These Hands

Mrs. Bradley lived in Room 325 of the Lilac Manor Senior Care. As a hospice chaplain I visited her regularly. With translucent skin and delicate bones, Mrs. Bradley reminded me of a baby bird woman. She listened to me politely each week waiting for me to go away. One afternoon I asked, “I know you’re too nice to tell me to buzz off but I don’t want to bother you. Mrs. Bradley tell me what you want.”
“I want,” Mrs. Bradley said tossing her sudoku magazines on the table. “to play poker. The only one who plays here is Midge and she cheats.”
We used to play every week. In the nursing home sunroom with the sunburnt pothos and hostile pet parrot, we sat and played cards. I was good and she was better. Eventually we talked, mostly I talked. I covered going to college, dropping out, returning to college and seminary. I covered my little apartment, my ancient car, my parents, my boyfriend not boyfriend. She told me about winning an art prize in high school and working at the perfume counter at Gimbels. I could picture her elegant fingers showing a fancy bottle of scents.
“I unload my heart to you every week, Mrs. B. I don’t even know about your family,” I said once walking her back to her room.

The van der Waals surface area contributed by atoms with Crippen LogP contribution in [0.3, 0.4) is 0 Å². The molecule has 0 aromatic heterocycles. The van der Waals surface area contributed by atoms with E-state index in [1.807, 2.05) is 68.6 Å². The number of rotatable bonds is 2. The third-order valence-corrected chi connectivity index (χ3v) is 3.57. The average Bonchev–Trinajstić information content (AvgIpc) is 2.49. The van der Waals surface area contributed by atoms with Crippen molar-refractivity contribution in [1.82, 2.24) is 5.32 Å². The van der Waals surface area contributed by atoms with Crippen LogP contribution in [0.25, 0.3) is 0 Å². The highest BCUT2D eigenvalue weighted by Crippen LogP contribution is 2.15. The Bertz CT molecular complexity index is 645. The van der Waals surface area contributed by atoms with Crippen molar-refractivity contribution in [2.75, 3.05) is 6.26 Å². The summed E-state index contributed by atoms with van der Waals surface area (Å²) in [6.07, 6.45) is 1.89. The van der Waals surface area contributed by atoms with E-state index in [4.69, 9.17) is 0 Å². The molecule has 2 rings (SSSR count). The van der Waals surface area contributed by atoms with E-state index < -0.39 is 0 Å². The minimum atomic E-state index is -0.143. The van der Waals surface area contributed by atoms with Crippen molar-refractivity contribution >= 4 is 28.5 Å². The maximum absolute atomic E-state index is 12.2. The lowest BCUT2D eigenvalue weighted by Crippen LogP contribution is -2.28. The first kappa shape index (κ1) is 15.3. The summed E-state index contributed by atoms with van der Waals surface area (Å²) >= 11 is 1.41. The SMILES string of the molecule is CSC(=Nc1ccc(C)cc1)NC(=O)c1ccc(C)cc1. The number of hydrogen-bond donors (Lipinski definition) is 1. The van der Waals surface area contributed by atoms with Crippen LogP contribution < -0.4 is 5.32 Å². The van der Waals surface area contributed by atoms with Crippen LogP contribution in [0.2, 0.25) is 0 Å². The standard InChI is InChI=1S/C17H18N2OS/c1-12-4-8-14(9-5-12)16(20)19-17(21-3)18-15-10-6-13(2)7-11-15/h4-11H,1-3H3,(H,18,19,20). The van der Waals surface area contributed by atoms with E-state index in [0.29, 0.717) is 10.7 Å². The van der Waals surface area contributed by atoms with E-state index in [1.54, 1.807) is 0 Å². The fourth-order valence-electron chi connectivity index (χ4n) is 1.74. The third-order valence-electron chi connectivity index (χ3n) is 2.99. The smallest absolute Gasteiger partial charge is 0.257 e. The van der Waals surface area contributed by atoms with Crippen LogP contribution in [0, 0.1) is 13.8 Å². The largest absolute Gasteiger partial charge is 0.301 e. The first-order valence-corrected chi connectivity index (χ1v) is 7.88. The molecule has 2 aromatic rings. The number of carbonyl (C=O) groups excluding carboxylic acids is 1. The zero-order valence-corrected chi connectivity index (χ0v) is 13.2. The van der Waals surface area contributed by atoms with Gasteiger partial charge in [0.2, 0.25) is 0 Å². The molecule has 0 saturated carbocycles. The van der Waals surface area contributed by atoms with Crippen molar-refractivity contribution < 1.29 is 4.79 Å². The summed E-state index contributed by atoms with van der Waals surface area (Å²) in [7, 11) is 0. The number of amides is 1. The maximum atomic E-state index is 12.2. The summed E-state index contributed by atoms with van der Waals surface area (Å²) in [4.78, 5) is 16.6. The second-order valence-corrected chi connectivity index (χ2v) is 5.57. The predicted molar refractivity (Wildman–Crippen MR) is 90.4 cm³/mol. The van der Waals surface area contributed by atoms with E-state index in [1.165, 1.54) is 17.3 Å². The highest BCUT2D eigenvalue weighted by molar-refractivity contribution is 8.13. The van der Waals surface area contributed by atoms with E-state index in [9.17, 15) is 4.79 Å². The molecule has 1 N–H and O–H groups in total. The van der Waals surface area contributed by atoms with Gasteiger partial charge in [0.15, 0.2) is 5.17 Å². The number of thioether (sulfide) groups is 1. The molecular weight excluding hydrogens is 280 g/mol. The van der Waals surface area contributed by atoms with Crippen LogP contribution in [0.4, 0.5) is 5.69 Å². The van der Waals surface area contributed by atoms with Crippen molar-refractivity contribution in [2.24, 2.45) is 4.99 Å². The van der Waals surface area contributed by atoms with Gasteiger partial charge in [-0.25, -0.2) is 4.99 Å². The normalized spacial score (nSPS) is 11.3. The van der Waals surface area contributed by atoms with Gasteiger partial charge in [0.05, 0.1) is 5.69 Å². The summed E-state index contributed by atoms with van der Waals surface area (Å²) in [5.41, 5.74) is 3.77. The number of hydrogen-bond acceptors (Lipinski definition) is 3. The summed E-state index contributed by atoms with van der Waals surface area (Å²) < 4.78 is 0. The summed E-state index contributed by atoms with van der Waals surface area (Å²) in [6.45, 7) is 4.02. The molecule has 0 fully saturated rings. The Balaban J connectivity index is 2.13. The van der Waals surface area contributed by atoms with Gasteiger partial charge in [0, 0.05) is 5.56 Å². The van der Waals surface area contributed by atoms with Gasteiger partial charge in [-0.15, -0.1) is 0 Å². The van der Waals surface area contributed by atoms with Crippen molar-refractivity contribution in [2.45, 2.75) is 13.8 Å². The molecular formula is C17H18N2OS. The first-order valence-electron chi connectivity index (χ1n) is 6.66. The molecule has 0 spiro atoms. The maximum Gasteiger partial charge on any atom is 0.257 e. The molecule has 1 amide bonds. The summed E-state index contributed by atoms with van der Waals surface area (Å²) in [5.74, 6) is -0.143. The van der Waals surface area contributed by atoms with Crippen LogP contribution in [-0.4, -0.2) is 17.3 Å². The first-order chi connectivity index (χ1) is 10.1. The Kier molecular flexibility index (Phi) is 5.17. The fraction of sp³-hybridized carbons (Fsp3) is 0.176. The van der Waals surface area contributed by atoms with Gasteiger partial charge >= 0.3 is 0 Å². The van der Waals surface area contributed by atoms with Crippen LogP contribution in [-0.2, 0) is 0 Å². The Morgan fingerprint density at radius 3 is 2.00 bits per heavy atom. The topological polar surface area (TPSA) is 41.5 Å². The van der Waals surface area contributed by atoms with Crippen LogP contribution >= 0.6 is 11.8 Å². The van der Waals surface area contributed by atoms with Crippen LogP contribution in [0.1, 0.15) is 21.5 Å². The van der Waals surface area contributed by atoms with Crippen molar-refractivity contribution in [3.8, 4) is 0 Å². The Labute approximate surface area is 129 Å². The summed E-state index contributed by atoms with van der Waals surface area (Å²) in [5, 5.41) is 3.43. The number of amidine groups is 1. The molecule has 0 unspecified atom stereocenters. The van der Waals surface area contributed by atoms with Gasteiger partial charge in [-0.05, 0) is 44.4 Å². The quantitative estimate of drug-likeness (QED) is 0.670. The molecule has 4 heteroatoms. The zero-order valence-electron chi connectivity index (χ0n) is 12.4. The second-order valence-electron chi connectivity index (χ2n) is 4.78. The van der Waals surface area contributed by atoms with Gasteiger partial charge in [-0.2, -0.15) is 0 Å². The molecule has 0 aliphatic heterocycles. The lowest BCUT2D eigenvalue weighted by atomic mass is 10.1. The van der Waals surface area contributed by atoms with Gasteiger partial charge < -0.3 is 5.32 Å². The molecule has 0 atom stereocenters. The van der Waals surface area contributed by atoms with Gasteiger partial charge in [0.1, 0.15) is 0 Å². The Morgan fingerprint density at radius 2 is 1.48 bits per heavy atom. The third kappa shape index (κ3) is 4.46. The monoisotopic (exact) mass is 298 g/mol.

“Your heart is young and joyful. I’m pleased to listen. I’m old and empty. I married my best friend. We had a good life and two children, so beautiful. Jim died young and my girls well they are focused on their own lives.” As Mrs. Bradley talked her blu veined hands turned upwards holding emptiness.
At two am not long after that I got the call she had had a stroke. I rushed to her bedside. Instead of her neat cardigan with jeweled sweater clips and her tidy bun, Mrs. Bradley was in a shapeless hospital gown unable to talk to move each breath labored. I prayed, contacted her family, made final arrangements, the chaplain duties.
Then I talked about getting a dog and my cousin’s upcoming wedding and the fight I had with my dad. I stroked these empty hands that lived and lost and put my hand in hers.

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